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The Module Without a Baseplate: A Reliable and Cost-effective Solution

Tue, 03/20/2012 - 7:18am
Patrick Baginski, Field Application Engineer, Vincotech GmbH

Patrick-Baginski

 

 

 

Modules with baseplates are commonplace but cost concerns have given rise to a new breed of modules without baseplates. Figure 1 shows a flow 0 module without and a flow 2 module with a baseplate. 
 

Figure1-Vincotech Figure2-Vincotech

Figure 1: flow 0 without and flow 2 with a baseplate

State of the art
DBC substrates have proven their merits over many years. The advantages of DBC substrates are many: They can handle high temperature and current. Their coefficient of thermal expansion is a good match for that of silicon. They isolate high voltages and show low capacitance between the front and back sides.

Thermal conductivity
The material must conduct heat well to help keep the average temperature of the die low. Figure 2 shows a cross-section of DBC and baseplate module stacks.

Figure3-Vincotech Figure2b-V


Figure 2: Cross-section of DBC and a baseplate module

Conductivities range from about 20_W/mK to 400_W/mK as shown in table 1 below. 
  

Part

DBC module

Baseplate modules

Die [W/mK]

Silicon [148]

Silicon [148]

Solder [W/mK]

SnAg [62]

SnAg [62]

DBC [W/mK]

Al2O3 [25]

AlN [155]

Al2O3 [25]

Solder [W/mK]

 

SnAg [62]

Baseplate [W/mK]

Cu [401]

Table 1: Thermal resistance of module materials @ 25 °C


The coefficient of thermal expansion
Thermal expansion is the tendency of a material’s volume to change in response to temperature change. Given the same temperature increase for two materials, copper expands about six times more than silicon. Table 2 below shows key materials used in power modules. 

Part

DBC module

Baseplate modules

Die [10-6/K]

Silicon [2.8]

Silicon [2.8]

Solder [10-6/K]

SnAg [22.1]

SnAg [22.1]

DBC [10-6/K]

Al2O3 [8.2]

AlN [4.5]

Al2O3 [8.2]

Solder [10-6/K]

 

SnAg [22.1]

Baseplate [10-6/K]

Cu [16.5]

Table 2: The CTE of module materials @ 25 °C


The CTE of Al2O3 is closer to silicon than copper. The CTE of AlN is closer to that of Si, which reduces stresses in die attach materials. However, the stresses are actually higher in the joint between the copper baseplate and DBC because of the greater difference between the net CTE of the Al2O3 DBC and the copper baseplate.

A mismatch in CTE can cause mechanical and fatigue failure. In IGBT power modules, the joint between the DBC and baseplate is much larger than the joint between the semiconductor and DBC, so it is more prone to failure. Consequently, the DBC may delaminate from the baseplate, which can cause thermal resistance to increase. Residual thermal stresses in the DBC-baseplate stack can also cause a bimetallic effect that bows the module. Pre-bent, convex baseplates such as those used in flow 2 modules can compensate for this packaging-induced phenomenon.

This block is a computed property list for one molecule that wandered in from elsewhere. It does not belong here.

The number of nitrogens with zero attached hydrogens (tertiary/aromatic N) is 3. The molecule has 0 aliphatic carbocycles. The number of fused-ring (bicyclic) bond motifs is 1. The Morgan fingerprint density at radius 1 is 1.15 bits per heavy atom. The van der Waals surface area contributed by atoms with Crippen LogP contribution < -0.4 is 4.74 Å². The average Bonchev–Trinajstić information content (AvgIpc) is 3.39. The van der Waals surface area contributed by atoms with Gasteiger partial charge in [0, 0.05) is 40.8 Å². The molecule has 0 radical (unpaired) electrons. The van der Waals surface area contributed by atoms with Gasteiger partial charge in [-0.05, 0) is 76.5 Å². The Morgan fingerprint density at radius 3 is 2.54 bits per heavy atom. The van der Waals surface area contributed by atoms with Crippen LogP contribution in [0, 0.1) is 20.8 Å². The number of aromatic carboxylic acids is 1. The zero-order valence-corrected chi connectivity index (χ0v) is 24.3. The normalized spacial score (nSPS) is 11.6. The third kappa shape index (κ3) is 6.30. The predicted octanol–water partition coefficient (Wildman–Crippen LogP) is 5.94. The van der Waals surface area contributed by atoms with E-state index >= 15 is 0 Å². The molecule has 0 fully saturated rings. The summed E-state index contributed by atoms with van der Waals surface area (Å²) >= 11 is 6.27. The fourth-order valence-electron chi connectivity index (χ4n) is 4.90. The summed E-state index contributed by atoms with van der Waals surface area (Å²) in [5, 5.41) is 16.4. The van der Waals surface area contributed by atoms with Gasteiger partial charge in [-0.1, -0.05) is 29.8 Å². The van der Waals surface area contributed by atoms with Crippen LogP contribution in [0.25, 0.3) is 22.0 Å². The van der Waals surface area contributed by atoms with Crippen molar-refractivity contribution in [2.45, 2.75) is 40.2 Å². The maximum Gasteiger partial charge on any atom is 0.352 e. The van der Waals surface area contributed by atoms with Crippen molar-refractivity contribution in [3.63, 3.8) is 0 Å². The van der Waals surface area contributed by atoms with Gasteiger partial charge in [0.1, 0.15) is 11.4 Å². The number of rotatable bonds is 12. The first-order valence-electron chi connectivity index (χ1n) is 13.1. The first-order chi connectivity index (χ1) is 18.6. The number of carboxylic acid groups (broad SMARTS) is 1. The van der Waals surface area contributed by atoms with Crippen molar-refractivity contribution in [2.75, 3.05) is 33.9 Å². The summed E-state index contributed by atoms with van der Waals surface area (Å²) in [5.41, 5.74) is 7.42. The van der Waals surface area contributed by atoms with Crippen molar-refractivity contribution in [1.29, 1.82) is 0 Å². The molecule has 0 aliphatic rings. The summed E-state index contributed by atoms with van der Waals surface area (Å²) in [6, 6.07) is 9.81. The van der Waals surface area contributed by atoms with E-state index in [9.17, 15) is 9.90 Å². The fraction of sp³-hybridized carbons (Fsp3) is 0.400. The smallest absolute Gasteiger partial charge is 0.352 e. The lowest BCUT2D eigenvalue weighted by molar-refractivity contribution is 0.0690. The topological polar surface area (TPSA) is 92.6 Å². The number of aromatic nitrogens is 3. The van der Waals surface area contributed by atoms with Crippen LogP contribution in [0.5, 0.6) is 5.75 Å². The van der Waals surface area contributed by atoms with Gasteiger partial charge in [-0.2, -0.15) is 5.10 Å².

Wear-out failures
The failure can occur between every material with different temperature expansion coefficients.

Figure5-Vincotech
Figure 3
: A delaminated solder layer

Delamination starts at the edges of the solder joint and expands inward. A larger joint is exposed to greater tensile forces, so small chips and solder joints are less likely to delaminate.
There are several ways to counteract the effect of thermal expansion. Smaller chips may be paralleled, or the module may be oversized so that it generates less loss and therefore less heat.

The reliability of different approaches
Vincotech subjects each module to battery of quality and reliability tests. The chart below shows reliability data standardized to a DBC module equipped with an Al2O3 DBC. Test conditions for all three modules were equal. Chip size and number of chips were also identical. 

Figure6-Vincotech

 

This description of the CTE phenomenon and how it relates to reliability would not be complete without mentioning heat-driven expansion. The solder joint must absorb the silicon, DBC and baseplate’s expansions without failing. The challenge is to design a solder joint thin enough to ensure a low drop in temperature, yet thick enough to absorb the movement of joint materials. 

Having examined different variants of modules, we can draw the following conclusions: The longest component life may be achieved by keeping temperature ripple low. The load and environmental conditions are key factors. The smaller the number and the lesser the extent of thermal expansions, the greater the reliability. The CTE of materials should match. If thermal capacity is not an issue, a module without a copper baseplate is the right choice.

www.vincotech.com

 

Posted by Janine E. Mooney, Editor

March 20, 2012 

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